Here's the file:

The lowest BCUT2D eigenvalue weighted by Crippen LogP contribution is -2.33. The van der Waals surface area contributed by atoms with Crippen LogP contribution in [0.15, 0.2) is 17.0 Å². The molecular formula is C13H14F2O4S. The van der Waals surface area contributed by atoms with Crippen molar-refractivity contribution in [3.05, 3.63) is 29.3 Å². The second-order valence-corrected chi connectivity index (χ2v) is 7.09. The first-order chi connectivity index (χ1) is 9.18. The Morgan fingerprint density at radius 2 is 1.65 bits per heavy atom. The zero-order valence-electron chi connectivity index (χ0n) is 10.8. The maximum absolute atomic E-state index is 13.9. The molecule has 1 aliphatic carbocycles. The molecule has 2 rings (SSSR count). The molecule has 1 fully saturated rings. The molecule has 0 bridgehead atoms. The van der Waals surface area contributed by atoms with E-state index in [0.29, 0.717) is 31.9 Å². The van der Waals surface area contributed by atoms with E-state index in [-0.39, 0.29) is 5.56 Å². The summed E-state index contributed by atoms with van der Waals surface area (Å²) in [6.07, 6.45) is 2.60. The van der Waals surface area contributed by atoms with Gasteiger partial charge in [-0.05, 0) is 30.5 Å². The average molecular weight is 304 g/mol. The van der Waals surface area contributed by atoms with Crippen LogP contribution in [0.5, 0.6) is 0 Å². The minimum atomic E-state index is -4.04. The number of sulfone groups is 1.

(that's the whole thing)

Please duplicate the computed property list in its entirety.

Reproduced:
The lowest BCUT2D eigenvalue weighted by Crippen LogP contribution is -2.33. The van der Waals surface area contributed by atoms with Crippen LogP contribution in [0.15, 0.2) is 17.0 Å². The molecular formula is C13H14F2O4S. The van der Waals surface area contributed by atoms with Crippen molar-refractivity contribution in [3.05, 3.63) is 29.3 Å². The second-order valence-corrected chi connectivity index (χ2v) is 7.09. The first-order chi connectivity index (χ1) is 9.18. The Morgan fingerprint density at radius 2 is 1.65 bits per heavy atom. The zero-order valence-electron chi connectivity index (χ0n) is 10.8. The maximum absolute atomic E-state index is 13.9. The molecule has 1 aliphatic carbocycles. The molecule has 2 rings (SSSR count). The molecule has 1 fully saturated rings. The molecule has 0 bridgehead atoms. The van der Waals surface area contributed by atoms with E-state index in [0.29, 0.717) is 31.9 Å². The van der Waals surface area contributed by atoms with E-state index in [-0.39, 0.29) is 5.56 Å². The summed E-state index contributed by atoms with van der Waals surface area (Å²) in [6.07, 6.45) is 2.60. The van der Waals surface area contributed by atoms with Gasteiger partial charge in [-0.05, 0) is 30.5 Å². The average molecular weight is 304 g/mol. The van der Waals surface area contributed by atoms with Crippen LogP contribution in [0.5, 0.6) is 0 Å². The minimum atomic E-state index is -4.04. The number of sulfone groups is 1.